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CESB: Soybean crop steady, cautious on high

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Although the scenario is pointing to few changes in the soybean crop 2017/2018, experts warn that the producer keeps his attention focused on the market, avoiding periods of volatility interfere in the profitability of soybean crops in the country. For the vice president of the Strategic Committee Soja Brazil (CESB), Leonardo Sologuren, the farmer must be attentive to the relations of exchange. “We know that planning is critical if the producer is to succeed. Realizing how many soy sacks it currently needs to buy inputs for the next crop is critical to maintaining the balance of the accounts, “he explains.

Overall, international markets are seeing the global supply of soybeans steadily. In recent weeks, commodity prices and production estimates have remained at the same level as last year. In Brazil, the expectation is that something around 111 million tons of the grain is harvested, representing a slightly lower harvest than the previous one, about 1%. Among the factors that influenced this small fall is the climate, which in some states caused the planting and harvesting to suffer delays.

Meanwhile, the Center for Advanced Studies in Applied Economics (Cepea) of USP, says that only more expressive shocks to global supply can have a more serious impact on prices in the course of 2018. Brazilian exports are expected to grow by more than 3.5% to about 65.5 million tonnes this season. This may be a reflection of the USDA’s downward revision of the local soybean export expectation, which raises the expectation of final stocks for the 2017/2018 harvest.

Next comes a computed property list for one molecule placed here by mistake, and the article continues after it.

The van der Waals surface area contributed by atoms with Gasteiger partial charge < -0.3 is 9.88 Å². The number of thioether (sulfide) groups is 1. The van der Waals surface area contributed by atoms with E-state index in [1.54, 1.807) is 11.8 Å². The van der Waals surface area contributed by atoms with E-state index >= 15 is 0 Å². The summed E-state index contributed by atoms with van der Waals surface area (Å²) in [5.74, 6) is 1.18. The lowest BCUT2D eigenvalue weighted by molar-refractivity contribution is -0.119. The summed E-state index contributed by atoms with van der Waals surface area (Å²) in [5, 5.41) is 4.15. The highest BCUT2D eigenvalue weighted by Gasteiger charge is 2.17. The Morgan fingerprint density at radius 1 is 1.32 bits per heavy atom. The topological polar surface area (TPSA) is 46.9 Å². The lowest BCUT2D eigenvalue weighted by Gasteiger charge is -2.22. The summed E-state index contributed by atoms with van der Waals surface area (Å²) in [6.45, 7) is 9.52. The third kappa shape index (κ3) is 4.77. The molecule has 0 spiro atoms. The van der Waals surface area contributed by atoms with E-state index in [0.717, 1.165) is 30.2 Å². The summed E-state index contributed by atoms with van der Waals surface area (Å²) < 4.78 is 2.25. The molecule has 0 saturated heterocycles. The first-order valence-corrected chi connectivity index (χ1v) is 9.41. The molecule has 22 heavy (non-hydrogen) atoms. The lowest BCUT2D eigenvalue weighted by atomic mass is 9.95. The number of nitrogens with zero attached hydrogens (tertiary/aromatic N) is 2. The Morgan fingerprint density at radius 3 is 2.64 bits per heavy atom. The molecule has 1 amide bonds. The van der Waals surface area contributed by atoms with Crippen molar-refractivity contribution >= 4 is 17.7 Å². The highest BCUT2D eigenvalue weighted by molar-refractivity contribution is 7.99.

Even with the stable scenario the producer can closely monitor the exchange rate variations and interest rates in the United States. “If the US currency appreciates, Brazilian soybeans can become more competitive, even if slightly. This may represent gains in sales contracts for the Brazilian producer. There is always the possibility that, instead of selling soybeans in May, the income will be realized in June, “says Sologuren, who is an agronomist with a master’s degree in economics.

Still according to the expert, the current political scenario of Brazil, which has elections in October, needs to be closely monitored by the producers. “Despite the apparent separation between politics and economy, the producer wants to know the direction that the country will take with the election, held in the second half, as this may determine economic policies to reduce bottlenecks, such as storage and infrastructure for the flow of harvest “, ends Sologuren.